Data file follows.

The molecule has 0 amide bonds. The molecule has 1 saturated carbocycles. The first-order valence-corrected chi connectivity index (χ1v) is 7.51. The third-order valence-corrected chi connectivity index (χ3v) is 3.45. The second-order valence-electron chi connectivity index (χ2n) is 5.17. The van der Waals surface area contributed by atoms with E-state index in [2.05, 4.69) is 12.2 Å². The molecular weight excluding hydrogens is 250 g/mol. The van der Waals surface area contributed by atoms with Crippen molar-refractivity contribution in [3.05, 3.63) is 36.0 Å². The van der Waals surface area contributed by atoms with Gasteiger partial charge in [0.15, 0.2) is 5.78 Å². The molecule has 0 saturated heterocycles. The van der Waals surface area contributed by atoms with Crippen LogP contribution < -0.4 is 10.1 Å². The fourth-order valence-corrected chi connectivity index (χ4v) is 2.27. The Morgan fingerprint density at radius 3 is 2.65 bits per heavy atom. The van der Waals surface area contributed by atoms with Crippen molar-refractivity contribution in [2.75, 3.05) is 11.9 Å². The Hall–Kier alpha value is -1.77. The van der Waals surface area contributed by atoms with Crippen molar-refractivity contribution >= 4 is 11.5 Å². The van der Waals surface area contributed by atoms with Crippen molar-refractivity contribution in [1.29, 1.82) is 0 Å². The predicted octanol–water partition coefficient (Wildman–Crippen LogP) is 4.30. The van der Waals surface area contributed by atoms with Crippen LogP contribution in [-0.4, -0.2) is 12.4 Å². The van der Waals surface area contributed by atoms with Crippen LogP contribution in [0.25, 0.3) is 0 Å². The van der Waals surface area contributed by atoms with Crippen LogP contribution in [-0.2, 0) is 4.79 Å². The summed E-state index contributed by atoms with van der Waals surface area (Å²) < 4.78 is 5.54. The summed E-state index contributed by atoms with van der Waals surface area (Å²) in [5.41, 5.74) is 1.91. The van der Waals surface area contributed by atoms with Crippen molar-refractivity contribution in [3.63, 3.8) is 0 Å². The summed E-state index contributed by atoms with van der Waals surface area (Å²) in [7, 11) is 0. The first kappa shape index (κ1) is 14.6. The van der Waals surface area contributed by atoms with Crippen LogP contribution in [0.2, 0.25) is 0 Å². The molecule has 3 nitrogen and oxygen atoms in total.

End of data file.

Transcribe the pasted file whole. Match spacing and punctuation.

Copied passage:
The molecule has 0 amide bonds. The molecule has 1 saturated carbocycles. The first-order valence-corrected chi connectivity index (χ1v) is 7.51. The third-order valence-corrected chi connectivity index (χ3v) is 3.45. The second-order valence-electron chi connectivity index (χ2n) is 5.17. The van der Waals surface area contributed by atoms with E-state index in [2.05, 4.69) is 12.2 Å². The molecular weight excluding hydrogens is 250 g/mol. The van der Waals surface area contributed by atoms with Crippen molar-refractivity contribution in [3.05, 3.63) is 36.0 Å². The van der Waals surface area contributed by atoms with Gasteiger partial charge in [0.15, 0.2) is 5.78 Å². The molecule has 0 saturated heterocycles. The van der Waals surface area contributed by atoms with Crippen LogP contribution < -0.4 is 10.1 Å². The fourth-order valence-corrected chi connectivity index (χ4v) is 2.27. The Morgan fingerprint density at radius 3 is 2.65 bits per heavy atom. The van der Waals surface area contributed by atoms with Crippen molar-refractivity contribution in [2.75, 3.05) is 11.9 Å². The Hall–Kier alpha value is -1.77. The van der Waals surface area contributed by atoms with Crippen molar-refractivity contribution >= 4 is 11.5 Å². The van der Waals surface area contributed by atoms with Crippen molar-refractivity contribution in [1.29, 1.82) is 0 Å². The predicted octanol–water partition coefficient (Wildman–Crippen LogP) is 4.30. The van der Waals surface area contributed by atoms with Crippen LogP contribution in [-0.4, -0.2) is 12.4 Å². The van der Waals surface area contributed by atoms with Crippen LogP contribution in [0.25, 0.3) is 0 Å². The van der Waals surface area contributed by atoms with Crippen LogP contribution in [-0.2, 0) is 4.79 Å². The summed E-state index contributed by atoms with van der Waals surface area (Å²) < 4.78 is 5.54. The summed E-state index contributed by atoms with van der Waals surface area (Å²) in [5.41, 5.74) is 1.91. The van der Waals surface area contributed by atoms with Crippen molar-refractivity contribution in [3.63, 3.8) is 0 Å². The summed E-state index contributed by atoms with van der Waals surface area (Å²) in [7, 11) is 0. The first kappa shape index (κ1) is 14.6. The van der Waals surface area contributed by atoms with Crippen LogP contribution in [0.2, 0.25) is 0 Å². The molecule has 3 nitrogen and oxygen atoms in total.